Journal Highlight: Infrared spectroscopy of hydrogenated fullerenes (fulleranes) at extreme temperatures

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  • Published: Jul 2, 2012
  • Author: spectroscopyNOW
  • Channels: Infrared Spectroscopy
thumbnail image: Journal Highlight: Infrared spectroscopy of hydrogenated fullerenes (fulleranes) at extreme temperatures

Infrared spectroscopy of hydrogenated fullerenes (fulleranes) at extreme temperatures

Monthly Notices of the Royal Astronomical Society, 2012, 423, 2868-2878
Susana Iglesias-Groth, D. A. Garcia-Hernandez, Franco Cataldo, Arturo Manchado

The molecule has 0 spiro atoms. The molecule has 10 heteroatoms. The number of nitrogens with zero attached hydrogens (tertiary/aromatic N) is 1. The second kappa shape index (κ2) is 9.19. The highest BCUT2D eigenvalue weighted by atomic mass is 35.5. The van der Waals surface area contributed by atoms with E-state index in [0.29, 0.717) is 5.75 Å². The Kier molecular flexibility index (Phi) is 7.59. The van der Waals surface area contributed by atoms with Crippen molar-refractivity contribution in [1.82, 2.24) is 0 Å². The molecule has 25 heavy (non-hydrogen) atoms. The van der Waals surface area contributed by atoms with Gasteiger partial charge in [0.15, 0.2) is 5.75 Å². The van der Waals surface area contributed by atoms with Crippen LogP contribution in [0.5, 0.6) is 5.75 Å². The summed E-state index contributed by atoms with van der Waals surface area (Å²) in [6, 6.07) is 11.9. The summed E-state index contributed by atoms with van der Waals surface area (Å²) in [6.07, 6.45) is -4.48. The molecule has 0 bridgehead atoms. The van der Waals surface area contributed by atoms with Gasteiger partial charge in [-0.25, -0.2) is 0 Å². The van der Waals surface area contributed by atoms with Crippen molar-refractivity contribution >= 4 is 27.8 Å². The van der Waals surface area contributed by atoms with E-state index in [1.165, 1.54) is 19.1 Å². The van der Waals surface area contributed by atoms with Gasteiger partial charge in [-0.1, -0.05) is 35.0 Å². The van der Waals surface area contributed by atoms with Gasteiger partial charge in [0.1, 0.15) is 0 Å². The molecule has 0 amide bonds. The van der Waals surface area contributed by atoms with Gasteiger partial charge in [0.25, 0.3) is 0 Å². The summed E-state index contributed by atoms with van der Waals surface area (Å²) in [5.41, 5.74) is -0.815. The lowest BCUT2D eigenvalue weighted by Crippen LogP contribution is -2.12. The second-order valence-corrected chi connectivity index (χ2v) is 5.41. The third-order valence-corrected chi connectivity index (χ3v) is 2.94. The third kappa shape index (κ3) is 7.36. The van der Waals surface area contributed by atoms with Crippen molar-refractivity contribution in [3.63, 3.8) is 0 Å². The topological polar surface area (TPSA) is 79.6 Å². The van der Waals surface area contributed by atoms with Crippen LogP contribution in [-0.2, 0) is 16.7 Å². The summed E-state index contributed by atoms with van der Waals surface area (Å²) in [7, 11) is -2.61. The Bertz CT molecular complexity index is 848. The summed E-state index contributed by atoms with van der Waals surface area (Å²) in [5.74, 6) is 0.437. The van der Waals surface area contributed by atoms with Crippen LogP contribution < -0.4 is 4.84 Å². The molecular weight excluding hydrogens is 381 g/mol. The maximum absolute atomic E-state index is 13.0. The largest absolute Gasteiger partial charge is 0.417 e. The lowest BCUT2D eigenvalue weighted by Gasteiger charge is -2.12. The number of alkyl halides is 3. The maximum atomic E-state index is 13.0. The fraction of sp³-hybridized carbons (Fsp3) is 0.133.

The infrared spectra, integrated molar absorptivity and molar extinction coefficient of each infrared transition of the three fulleranes and a mixture of fulleranes are presented and discussed. Abstract: The infrared spectra, as well as the integrated molar absorptivity (Ψ) and the molar extinction coefficient (ɛ) of each infrared transition of the hydrogenated fullerenes (known as fulleranes) C60H36, C60H18 and C70H38, and a mixture of fulleranes generally referred to as 77 per cent of C60Hx and 22 per cent C70Hy with x≈y > 30, are presented and discussed. These data are useful for the search, identification and quantitative determination of fulleranes in space after the recent discovery that their parent molecules, C60 and C70, are more abundant in space than initially thought, being present in a variety of H-rich circumstellar environments such as planetary nebulae and only mild H-deficient R Coronae Borealis stars, and in the interstellar medium. It is shown that the C–H stretching band of the fulleranes C60H36, C60H18 and C70H38, and their mixture may be most useful for the identification of these molecules because their Ψ and ɛ values are unique in terms of strength, overcoming by far the typical Ψ and ɛ values of reference molecules such as adamantane and docosane, as well as typical ɛ literature data for aliphatic molecules. In contrast to the rather simple infrared spectra of C60H36 and C60H38, the infrared spectra of two C60H18 isomers are reported as characterized by a rich number of bands which may allow an easier identification than the higher homologues. The dependence of the infrared bands of fulleranes on temperature was studied over a wide range of temperatures (from −180°C to +250°C) and extrapolated to 0 K.

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